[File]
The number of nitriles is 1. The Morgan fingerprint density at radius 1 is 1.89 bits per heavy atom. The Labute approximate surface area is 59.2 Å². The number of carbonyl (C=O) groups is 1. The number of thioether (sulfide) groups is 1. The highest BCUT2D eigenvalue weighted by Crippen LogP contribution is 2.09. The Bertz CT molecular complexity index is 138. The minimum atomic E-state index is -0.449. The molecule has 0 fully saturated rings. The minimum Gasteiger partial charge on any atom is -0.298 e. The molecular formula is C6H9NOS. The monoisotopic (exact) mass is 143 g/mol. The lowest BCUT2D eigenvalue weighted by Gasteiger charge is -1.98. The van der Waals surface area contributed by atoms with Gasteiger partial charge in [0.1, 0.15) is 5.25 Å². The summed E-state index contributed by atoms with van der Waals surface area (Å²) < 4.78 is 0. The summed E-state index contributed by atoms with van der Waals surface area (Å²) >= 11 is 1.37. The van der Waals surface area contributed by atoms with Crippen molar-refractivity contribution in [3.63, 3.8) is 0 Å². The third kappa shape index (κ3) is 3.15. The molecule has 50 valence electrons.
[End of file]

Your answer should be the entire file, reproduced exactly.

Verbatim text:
The number of nitriles is 1. The Morgan fingerprint density at radius 1 is 1.89 bits per heavy atom. The Labute approximate surface area is 59.2 Å². The number of carbonyl (C=O) groups is 1. The number of thioether (sulfide) groups is 1. The highest BCUT2D eigenvalue weighted by Crippen LogP contribution is 2.09. The Bertz CT molecular complexity index is 138. The minimum atomic E-state index is -0.449. The molecule has 0 fully saturated rings. The minimum Gasteiger partial charge on any atom is -0.298 e. The molecular formula is C6H9NOS. The monoisotopic (exact) mass is 143 g/mol. The lowest BCUT2D eigenvalue weighted by Gasteiger charge is -1.98. The van der Waals surface area contributed by atoms with Gasteiger partial charge in [0.1, 0.15) is 5.25 Å². The summed E-state index contributed by atoms with van der Waals surface area (Å²) < 4.78 is 0. The summed E-state index contributed by atoms with van der Waals surface area (Å²) >= 11 is 1.37. The van der Waals surface area contributed by atoms with Crippen molar-refractivity contribution in [3.63, 3.8) is 0 Å². The third kappa shape index (κ3) is 3.15. The molecule has 50 valence electrons.